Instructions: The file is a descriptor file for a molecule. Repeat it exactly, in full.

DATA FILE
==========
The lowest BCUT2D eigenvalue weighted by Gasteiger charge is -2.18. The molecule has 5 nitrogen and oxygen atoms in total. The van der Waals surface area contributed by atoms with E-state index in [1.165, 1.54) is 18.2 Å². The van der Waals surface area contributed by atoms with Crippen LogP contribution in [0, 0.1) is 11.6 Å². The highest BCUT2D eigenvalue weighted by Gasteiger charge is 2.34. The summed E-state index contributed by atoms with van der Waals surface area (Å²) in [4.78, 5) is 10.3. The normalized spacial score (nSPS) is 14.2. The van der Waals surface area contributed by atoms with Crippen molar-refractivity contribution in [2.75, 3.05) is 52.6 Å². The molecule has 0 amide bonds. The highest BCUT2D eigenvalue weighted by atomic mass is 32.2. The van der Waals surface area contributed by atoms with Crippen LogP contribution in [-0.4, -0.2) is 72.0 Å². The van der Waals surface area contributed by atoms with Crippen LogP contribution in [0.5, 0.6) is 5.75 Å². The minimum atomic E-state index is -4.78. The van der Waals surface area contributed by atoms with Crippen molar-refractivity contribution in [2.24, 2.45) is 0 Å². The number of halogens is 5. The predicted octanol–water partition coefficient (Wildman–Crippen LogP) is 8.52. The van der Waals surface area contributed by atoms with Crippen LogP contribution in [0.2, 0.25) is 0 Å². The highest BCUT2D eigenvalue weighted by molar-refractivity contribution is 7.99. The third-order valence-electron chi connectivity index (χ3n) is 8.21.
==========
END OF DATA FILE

The lowest BCUT2D eigenvalue weighted by Gasteiger charge is -2.18. The molecule has 5 nitrogen and oxygen atoms in total. The van der Waals surface area contributed by atoms with E-state index in [1.165, 1.54) is 18.2 Å². The van der Waals surface area contributed by atoms with Crippen LogP contribution in [0, 0.1) is 11.6 Å². The highest BCUT2D eigenvalue weighted by Gasteiger charge is 2.34. The summed E-state index contributed by atoms with van der Waals surface area (Å²) in [4.78, 5) is 10.3. The normalized spacial score (nSPS) is 14.2. The van der Waals surface area contributed by atoms with Crippen molar-refractivity contribution in [2.75, 3.05) is 52.6 Å². The molecule has 0 amide bonds. The highest BCUT2D eigenvalue weighted by atomic mass is 32.2. The van der Waals surface area contributed by atoms with Crippen LogP contribution in [-0.4, -0.2) is 72.0 Å². The van der Waals surface area contributed by atoms with Crippen LogP contribution in [0.5, 0.6) is 5.75 Å². The minimum atomic E-state index is -4.78. The van der Waals surface area contributed by atoms with Crippen molar-refractivity contribution in [2.24, 2.45) is 0 Å². The number of halogens is 5. The predicted octanol–water partition coefficient (Wildman–Crippen LogP) is 8.52. The van der Waals surface area contributed by atoms with Crippen LogP contribution in [0.2, 0.25) is 0 Å². The highest BCUT2D eigenvalue weighted by molar-refractivity contribution is 7.99. The third-order valence-electron chi connectivity index (χ3n) is 8.21.